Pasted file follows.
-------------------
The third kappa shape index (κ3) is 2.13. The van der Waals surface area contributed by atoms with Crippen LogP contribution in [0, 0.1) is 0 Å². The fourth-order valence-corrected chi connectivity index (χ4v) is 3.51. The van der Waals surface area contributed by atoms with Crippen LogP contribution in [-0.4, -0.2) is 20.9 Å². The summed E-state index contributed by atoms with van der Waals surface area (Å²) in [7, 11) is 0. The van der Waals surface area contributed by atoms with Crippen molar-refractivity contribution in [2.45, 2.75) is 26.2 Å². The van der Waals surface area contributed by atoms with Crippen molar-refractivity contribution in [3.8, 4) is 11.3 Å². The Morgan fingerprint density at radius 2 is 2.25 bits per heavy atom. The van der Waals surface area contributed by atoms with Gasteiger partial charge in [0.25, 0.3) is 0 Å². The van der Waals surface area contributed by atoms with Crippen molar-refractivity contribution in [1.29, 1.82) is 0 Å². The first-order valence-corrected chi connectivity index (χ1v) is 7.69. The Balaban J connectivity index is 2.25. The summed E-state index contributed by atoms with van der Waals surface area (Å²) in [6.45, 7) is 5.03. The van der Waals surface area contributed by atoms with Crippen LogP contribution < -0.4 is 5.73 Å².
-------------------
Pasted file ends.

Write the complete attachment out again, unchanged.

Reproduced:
The third kappa shape index (κ3) is 2.13. The van der Waals surface area contributed by atoms with Crippen LogP contribution in [0, 0.1) is 0 Å². The fourth-order valence-corrected chi connectivity index (χ4v) is 3.51. The van der Waals surface area contributed by atoms with Crippen LogP contribution in [-0.4, -0.2) is 20.9 Å². The summed E-state index contributed by atoms with van der Waals surface area (Å²) in [7, 11) is 0. The van der Waals surface area contributed by atoms with Crippen molar-refractivity contribution in [2.45, 2.75) is 26.2 Å². The van der Waals surface area contributed by atoms with Crippen molar-refractivity contribution in [3.8, 4) is 11.3 Å². The Morgan fingerprint density at radius 2 is 2.25 bits per heavy atom. The van der Waals surface area contributed by atoms with Gasteiger partial charge in [0.25, 0.3) is 0 Å². The van der Waals surface area contributed by atoms with Crippen molar-refractivity contribution in [1.29, 1.82) is 0 Å². The first-order valence-corrected chi connectivity index (χ1v) is 7.69. The Balaban J connectivity index is 2.25. The summed E-state index contributed by atoms with van der Waals surface area (Å²) in [6.45, 7) is 5.03. The van der Waals surface area contributed by atoms with Crippen LogP contribution < -0.4 is 5.73 Å².